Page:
Human side – 2004-08-09

By Raymond Dreyfack, Contributing Editor August 9, 2004

Labor management committee

Define its power

In the interest of labor-management cooperation and goodwill, the general manager decided to establish a joint committee that would hopefully create improved understanding and efficiency.

The committee was composed of six members, three selected by management and three from the bargaining unit. The purpose of the committee as defined in the company’s policy manual was to:

  • Discuss work areas where modifications designed to improve operations might be made.

  • Consider ideas designed to favorably alter communication and working conditions.

  • Come up with ways to improve productivity, conserve materials, or introduce other economies.

    • The joint committee functioned harmoniously for six months. Then at one meeting a proposed change involving the introduction of automated equipment was revealed by a member of management. Bargaining unit members exchanged glances and immediately objected.

      Discussion became heated, and a spokesperson for the bargaining unit threatened to grieve. “That would be in violation of our agreement,” a management spokesperson countered.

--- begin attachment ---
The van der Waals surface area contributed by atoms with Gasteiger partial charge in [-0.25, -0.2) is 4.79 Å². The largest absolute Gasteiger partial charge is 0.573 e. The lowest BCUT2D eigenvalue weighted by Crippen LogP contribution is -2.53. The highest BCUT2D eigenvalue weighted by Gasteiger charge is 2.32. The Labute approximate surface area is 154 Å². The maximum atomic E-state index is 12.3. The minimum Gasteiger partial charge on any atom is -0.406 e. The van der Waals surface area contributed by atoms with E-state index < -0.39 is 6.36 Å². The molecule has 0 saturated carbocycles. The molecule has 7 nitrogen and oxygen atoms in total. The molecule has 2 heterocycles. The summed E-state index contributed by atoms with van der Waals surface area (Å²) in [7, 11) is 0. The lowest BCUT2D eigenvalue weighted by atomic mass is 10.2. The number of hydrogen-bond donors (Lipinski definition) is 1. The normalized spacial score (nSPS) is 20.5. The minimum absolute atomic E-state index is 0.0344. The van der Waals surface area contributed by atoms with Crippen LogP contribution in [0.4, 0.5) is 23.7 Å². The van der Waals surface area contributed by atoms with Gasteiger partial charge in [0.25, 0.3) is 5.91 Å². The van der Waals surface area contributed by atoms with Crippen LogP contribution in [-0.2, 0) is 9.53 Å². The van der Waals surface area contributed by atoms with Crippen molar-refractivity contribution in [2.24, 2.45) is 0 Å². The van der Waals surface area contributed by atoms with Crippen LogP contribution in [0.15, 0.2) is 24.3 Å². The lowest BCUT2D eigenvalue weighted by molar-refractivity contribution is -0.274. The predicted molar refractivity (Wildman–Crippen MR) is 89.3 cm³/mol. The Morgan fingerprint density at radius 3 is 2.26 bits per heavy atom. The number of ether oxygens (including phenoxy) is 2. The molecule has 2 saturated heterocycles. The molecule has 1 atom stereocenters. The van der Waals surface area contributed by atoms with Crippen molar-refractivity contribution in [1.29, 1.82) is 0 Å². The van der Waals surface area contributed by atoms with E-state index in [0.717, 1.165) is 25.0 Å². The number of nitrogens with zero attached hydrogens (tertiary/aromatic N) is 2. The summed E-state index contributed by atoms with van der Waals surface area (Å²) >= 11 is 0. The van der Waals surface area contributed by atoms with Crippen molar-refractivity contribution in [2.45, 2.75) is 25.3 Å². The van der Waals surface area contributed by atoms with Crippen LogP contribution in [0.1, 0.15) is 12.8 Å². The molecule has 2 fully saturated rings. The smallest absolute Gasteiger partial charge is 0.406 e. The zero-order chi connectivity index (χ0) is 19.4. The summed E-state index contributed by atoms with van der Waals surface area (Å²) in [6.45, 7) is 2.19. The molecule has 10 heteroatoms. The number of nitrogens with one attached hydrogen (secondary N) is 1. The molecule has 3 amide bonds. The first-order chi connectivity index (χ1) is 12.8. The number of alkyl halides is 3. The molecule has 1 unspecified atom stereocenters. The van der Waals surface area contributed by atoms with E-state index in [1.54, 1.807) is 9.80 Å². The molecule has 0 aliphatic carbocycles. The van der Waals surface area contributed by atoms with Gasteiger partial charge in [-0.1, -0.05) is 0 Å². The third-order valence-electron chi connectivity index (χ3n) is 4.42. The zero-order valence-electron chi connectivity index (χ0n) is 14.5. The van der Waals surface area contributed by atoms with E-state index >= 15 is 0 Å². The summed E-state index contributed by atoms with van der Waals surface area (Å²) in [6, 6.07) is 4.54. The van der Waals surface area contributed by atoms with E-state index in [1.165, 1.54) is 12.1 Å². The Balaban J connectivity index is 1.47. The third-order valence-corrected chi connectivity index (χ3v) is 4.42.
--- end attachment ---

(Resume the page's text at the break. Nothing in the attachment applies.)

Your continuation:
Question: Does the bargaining unit have a right to dispute the proposal disclosed by management?

      Attorney’s opinion : “A grievance would be in violation of the agreement,” Labor Attorney Beth Richardson agreed. In support she pointed to a clause that specified as follows that: ” ‘Matters considered by this committee shall not be subject to arbitration, and the adoption of ideas proposed shall remain a management prerogative.'”

      Case closed.

      Recalling employees on layoff

      Take care

      With orders falling off and the bottom line shrinking, the time for work force curtailment was at hand. Among employees laid off was Frank Prentice, a maintenance department mechanic.

      As weeks passed by economic conditions did not improve significantly, but a temporary job in Maintenance opened up. Maintenance Supervisor Harold Drimmer scanned down the layoff list and summoned Mark Richtor to work.

      Two weeks later Richtor was still on the job. That afternoon Prentice appeared at the supervisor’s desk.

      “How come Mark was recalled and not me? I have better seniority; the job should be mine.”